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  • 'Buckle Up' Campaign Takes Aim at Children
    Summer Deadliest Season for Kids in the Family Car

    May 23, 2000

    By Hans H. Chen

    WASHINGTON ( -- For children ages 5 to 14, no place is deadlier than the family minivan, and no time is more dangerous than the summer driving season that begins Memorial Day.

    Motor vehicle crashes kill more children and young teens than anything else, with the highest number of crashes taking place during the Memorial Day, July 4, and Labor Day holidays.

    But this week, 8,100 police departments across the country are beefing up traffic patrols to check for drivers not wearing seat belts and children not placed in child seats.

    The added patrols are a part of national Buckle Up Week, a project designed to increase seat belt use and lower child motor vehicle deaths.

    Death toll down

    From 1990 to 1998, 15,000 children died in car crashes. While the death toll dropped 12 percent during those eight years, the organizers of Buckle Up America have made a 25 percent reduction by 2005 one of their goals.

    "The main thing is that we know that the fatalities are going down because restraint use is going up," said Cathy Hickey, a spokeswoman for the National Highway Traffic Safety Administration (NHTSA), one of the sponsors of Buckle Up America. "And we think as more kids are restrained, more kids will survive crashes they otherwise wouldn't."

    The organizers of Buckle Up America also are trying to increase seat belt use by adults from 67 percent to 90 percent. Doing so would prevent about 5,500 deaths and 130,000 injuries and save the country $8.8 billion, according to the NHTSA.

    Making adults wear seat belts can also lead to more buckled-in children, the NHTSA says. Drivers who use seat belts are three times more likely to make sure their children do, too. But drivers who don't wear their seat belts leave their youngsters unbuckled on 70 percent of their trips.

    Society pays

    Buckle Up America's organizers are also hoping to convince unbuckled drivers that their continued intransigence hurts others if they get into accidents. The hundreds of thousands of killed and injured every year drive up taxes, health care rates and other costs.

    "The more injuries there are, the higher the insurance rates go up, too," said Sgt. Scott Beamon, a spokesman for the Indiana State Police, which will deploy an additional 250 troopers to the highway this weekend.

    The 8,100 law enforcement agencies participating in Buckle Up America are pursuing different tactics to achieve these goals.

    The National Safety Council, which is co-sponsoring Buckle Up America, is operating a toll-free telephone number, (800) 764-5755, for people to report drivers who don't buckle up their children. Those drivers won't face investigation by the police, but they will get information and safety materials mailed to their homes. The California Highway Patrol has also opened its own toll-free reporting line, (800) TELL-CHP.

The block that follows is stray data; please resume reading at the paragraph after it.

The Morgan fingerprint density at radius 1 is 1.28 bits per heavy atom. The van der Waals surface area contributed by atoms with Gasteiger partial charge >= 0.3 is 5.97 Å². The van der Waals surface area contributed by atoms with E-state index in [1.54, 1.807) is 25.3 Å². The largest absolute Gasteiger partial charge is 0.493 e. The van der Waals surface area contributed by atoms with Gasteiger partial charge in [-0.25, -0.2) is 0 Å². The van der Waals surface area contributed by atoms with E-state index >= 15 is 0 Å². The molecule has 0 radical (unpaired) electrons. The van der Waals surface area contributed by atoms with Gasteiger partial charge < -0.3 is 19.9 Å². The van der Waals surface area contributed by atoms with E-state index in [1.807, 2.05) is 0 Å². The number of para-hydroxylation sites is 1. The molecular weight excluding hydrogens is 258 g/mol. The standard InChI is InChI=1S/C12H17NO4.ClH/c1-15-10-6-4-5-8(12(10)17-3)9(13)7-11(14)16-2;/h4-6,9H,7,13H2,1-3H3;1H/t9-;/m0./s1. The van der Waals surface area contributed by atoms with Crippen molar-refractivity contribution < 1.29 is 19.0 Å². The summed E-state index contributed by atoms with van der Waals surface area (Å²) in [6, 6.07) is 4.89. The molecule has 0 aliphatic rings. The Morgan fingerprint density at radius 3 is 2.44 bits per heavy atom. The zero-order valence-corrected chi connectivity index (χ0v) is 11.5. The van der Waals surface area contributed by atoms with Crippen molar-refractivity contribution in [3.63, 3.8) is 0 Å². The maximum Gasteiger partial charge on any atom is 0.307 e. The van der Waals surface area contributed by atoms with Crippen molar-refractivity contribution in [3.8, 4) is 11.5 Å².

Educating Hispanic drivers

    The California Highway Patrol is also counting on its Spanish-speaking community affairs officers to educate Latino drivers on the need for child-safety seats. Last year, 23 of the 38 children killed in car crashes were Hispanic or had Spanish surnames.

    "It seems that this is an area where we really need to make the people more aware of the law and the benefits of protecting a child with a safety seat," said Steve Kohler, a spokesman for the California Highway Patrol.

    In Pennsylvania, state police will spend this week looking over child seats in 49 locations around the state, ranging from Wal-Mart parking lots to trooper barracks. Past inspections have found as many as 80 percent of the child seats were improperly installed, too loose or the subject of past recalls.

    "We think it's a result of people not looking at the instruction manuals that came with their seats or at the instruction manuals that come with the vehicles themselves," said Jack Lewis, a spokesman for the Pennsylvania State Police in Harrisburg. "We feel that most people are putting their kids in them, which is great. But they're not doing it properly."

    Zero tolerance

    Other jurisdictions are turning to increased enforcement on the roads this week.

    In New York City and Savannah, Ga., police departments promise zero tolerance for unbelted drivers. Both departments also said they would set up seat belt checkpoints throughout their jurisdictions.

    "I'd much rather talk to people about doing the right thing instead of writing them a ticket," said Cpl. Mike Nichols, a spokesman for the Savannah Police Department. But, Nichols added, "for 20 years, they did education, with public service announcements, freebies and handouts. And occupation restraint usage rose very little. But as soon as they starting having enforcement crackdowns, occupant restraint usage went way up."

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